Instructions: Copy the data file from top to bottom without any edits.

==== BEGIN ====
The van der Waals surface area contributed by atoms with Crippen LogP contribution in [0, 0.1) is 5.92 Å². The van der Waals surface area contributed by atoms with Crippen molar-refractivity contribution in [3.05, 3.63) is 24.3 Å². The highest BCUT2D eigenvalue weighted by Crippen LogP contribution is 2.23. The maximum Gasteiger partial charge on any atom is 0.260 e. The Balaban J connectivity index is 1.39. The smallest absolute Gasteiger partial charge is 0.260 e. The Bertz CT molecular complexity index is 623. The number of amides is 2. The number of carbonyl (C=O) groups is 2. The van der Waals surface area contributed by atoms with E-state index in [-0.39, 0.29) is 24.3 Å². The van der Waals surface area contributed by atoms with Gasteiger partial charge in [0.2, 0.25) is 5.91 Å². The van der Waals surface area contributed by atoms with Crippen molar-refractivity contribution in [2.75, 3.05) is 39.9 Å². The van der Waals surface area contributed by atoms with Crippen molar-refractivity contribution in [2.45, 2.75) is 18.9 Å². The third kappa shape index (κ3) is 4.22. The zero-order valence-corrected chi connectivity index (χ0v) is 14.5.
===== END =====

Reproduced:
The van der Waals surface area contributed by atoms with Crippen LogP contribution in [0, 0.1) is 5.92 Å². The van der Waals surface area contributed by atoms with Crippen molar-refractivity contribution in [3.05, 3.63) is 24.3 Å². The highest BCUT2D eigenvalue weighted by Crippen LogP contribution is 2.23. The maximum Gasteiger partial charge on any atom is 0.260 e. The Balaban J connectivity index is 1.39. The smallest absolute Gasteiger partial charge is 0.260 e. The Bertz CT molecular complexity index is 623. The number of amides is 2. The number of carbonyl (C=O) groups is 2. The van der Waals surface area contributed by atoms with E-state index in [-0.39, 0.29) is 24.3 Å². The van der Waals surface area contributed by atoms with Gasteiger partial charge in [0.2, 0.25) is 5.91 Å². The van der Waals surface area contributed by atoms with Crippen molar-refractivity contribution in [2.75, 3.05) is 39.9 Å². The van der Waals surface area contributed by atoms with Crippen molar-refractivity contribution in [2.45, 2.75) is 18.9 Å². The third kappa shape index (κ3) is 4.22. The zero-order valence-corrected chi connectivity index (χ0v) is 14.5.